Saturday, October 20, 2012

Day 20 - Grocery Budgeting

Believe it or not, I watched for the first time last night, the show, Extreme Couponing.  Several years ago, I considered myself to be quite the couponer, and even taught a couple of classes.  I wasn’t a shelf clearer or cereal hoarder, but we always had a good enough stock pile to provide for our family.  Then, I had baby #3 and started homeschooling.  So for the past year at least, I’ve done very little couponing due to lack of time, stress, and our desire to eat more wholesome foods.  I have many friends who have even more children, homeschool or work full-time, and are still able to coupon.  I would love to start incorporating it more into our budget again because I know the benefits are worth it.

Over this last year, I’ve read of different moms who are able to provide healthy food for their families without breaking the bank.  They budget a certain amount per month, plan a menu that allows them to stay within that budget, and shop accordingly.  This has not been as easy as they make it look.  We budget $335 in our budget for groceries (this includes toiletries and paper goods), but it’s often closer to $375 - $400 when the month is over.  When I couponed, it was easier to keep it closer to $300.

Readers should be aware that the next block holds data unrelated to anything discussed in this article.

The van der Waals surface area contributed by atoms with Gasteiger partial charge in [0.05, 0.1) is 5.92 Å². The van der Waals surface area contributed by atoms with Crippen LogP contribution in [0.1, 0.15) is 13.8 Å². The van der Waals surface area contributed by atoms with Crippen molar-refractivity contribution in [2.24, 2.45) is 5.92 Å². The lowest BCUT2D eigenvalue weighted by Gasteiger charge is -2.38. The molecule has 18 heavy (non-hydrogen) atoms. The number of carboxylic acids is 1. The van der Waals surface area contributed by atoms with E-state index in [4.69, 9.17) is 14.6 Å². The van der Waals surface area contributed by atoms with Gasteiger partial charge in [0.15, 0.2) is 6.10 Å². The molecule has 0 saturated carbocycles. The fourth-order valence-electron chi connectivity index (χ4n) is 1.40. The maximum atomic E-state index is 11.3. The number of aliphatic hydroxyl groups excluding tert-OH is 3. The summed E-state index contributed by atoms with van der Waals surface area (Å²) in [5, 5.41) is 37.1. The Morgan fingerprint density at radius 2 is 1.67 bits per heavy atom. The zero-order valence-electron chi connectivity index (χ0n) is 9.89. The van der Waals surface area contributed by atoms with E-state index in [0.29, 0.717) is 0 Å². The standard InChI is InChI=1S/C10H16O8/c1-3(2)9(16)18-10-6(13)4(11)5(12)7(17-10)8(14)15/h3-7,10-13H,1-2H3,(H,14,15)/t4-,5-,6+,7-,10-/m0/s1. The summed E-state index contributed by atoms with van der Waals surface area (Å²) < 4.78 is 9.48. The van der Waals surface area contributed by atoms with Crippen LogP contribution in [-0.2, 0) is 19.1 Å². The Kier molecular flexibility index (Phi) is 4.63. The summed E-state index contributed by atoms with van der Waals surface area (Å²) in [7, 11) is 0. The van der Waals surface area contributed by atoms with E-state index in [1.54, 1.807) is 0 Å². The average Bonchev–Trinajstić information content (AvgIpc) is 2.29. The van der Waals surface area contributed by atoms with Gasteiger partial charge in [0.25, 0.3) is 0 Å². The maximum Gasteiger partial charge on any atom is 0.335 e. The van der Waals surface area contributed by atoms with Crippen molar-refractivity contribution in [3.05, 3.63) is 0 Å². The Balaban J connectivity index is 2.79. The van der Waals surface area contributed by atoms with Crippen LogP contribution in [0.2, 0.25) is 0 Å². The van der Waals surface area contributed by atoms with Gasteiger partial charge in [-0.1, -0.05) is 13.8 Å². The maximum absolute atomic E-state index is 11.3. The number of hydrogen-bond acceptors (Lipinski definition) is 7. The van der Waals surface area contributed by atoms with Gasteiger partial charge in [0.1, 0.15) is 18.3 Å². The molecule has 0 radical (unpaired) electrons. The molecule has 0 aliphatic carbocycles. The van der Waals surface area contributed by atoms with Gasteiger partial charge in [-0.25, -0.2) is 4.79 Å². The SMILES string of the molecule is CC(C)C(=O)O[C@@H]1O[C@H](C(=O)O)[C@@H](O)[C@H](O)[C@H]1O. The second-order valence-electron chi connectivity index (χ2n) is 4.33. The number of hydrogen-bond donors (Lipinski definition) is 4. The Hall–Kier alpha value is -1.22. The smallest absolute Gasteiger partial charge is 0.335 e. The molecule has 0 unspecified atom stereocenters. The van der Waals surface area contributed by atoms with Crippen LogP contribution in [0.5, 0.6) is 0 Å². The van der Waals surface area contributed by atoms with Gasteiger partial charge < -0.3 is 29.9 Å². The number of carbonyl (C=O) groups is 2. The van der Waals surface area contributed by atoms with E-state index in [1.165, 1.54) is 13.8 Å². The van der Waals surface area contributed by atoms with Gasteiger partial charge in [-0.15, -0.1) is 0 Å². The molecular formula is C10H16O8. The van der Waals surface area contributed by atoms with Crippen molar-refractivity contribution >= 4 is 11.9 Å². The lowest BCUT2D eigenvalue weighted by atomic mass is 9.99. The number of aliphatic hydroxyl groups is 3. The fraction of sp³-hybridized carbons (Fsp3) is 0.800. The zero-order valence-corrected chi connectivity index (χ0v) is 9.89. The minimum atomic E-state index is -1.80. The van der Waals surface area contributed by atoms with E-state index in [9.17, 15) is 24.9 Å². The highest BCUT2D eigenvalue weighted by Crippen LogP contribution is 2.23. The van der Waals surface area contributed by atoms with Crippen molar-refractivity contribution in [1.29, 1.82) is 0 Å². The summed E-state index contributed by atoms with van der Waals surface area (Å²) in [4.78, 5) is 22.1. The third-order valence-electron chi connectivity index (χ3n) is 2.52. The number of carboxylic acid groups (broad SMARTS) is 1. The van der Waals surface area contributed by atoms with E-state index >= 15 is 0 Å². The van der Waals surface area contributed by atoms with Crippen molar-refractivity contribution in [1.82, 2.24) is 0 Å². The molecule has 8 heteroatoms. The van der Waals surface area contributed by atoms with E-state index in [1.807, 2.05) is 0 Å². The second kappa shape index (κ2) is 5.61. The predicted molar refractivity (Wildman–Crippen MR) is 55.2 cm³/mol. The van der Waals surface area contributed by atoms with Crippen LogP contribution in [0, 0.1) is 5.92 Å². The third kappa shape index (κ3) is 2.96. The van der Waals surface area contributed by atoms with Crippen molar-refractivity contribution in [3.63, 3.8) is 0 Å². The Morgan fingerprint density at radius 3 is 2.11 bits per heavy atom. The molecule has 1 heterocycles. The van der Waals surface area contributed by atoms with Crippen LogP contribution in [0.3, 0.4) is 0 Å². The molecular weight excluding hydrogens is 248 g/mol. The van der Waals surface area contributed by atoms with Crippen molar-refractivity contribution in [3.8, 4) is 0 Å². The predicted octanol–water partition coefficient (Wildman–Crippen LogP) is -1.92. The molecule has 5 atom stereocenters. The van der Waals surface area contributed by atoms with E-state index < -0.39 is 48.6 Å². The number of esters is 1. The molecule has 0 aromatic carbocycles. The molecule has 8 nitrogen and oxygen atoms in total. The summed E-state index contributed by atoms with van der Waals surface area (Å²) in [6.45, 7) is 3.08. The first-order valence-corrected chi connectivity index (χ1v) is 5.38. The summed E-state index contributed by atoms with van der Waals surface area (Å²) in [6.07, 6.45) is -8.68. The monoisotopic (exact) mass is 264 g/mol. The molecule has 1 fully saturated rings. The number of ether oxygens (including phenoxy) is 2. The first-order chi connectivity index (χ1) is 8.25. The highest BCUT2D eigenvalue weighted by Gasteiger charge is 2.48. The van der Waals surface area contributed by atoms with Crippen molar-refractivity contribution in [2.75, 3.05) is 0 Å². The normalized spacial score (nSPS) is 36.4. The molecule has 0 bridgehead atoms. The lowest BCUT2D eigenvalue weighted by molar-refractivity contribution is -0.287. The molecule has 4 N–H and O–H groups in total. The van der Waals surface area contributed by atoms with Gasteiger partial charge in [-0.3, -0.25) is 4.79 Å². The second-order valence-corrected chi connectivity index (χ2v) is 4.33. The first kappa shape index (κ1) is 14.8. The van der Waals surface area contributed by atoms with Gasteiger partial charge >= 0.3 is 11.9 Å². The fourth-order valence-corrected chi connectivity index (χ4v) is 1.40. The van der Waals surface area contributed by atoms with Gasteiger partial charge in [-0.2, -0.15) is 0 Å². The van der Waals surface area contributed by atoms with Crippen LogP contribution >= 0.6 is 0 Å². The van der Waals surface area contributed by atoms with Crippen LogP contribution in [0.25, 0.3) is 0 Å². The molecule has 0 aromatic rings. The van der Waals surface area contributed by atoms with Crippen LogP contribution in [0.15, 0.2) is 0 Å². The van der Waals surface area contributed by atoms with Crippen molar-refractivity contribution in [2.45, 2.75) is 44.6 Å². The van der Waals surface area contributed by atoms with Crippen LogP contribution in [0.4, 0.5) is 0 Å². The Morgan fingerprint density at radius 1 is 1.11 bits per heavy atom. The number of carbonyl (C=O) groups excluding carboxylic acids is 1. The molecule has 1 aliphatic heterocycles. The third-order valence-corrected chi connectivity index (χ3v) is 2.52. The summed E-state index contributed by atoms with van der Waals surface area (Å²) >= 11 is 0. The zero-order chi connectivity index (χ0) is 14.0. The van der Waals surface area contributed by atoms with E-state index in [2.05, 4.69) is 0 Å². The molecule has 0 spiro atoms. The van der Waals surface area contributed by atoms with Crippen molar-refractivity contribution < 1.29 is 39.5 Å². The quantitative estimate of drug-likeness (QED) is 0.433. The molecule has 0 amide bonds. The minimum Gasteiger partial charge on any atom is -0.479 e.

We are a primarily vegetarian family (my hubbie eats meats when we eat out), which saves us from having to buy meat.  We do purchase fish to eat once a week, but sometimes it is just canned tuna.  We try to eat as much organic as possible.  We’ve bought organic milk for a few years (due to medical reasons for our girls), and have slowly tried to transition to organic yogurt, hormone-free cheese, free-range eggs, etc.  Obviously when we eat away from home, we are not so choosy.  Right now, I primarily shop at Aldi, Trader Joes, Whole Foods, and Harris Teeter.  My desire is to one day have my shopping list taken directly from my menu to help me shop less during the month.  One thing that has helped us to stay closer to our budgeted amount is to take out cash at the beginning of the month.  By allotting myself only a certain amount when I go the grocery store helps me to not splurge as much as when I just pull out a card to swipe.  

Here are a few examples of healthy grocery budgeting:

Passionate Homemaking – “A peak at our real food budget”

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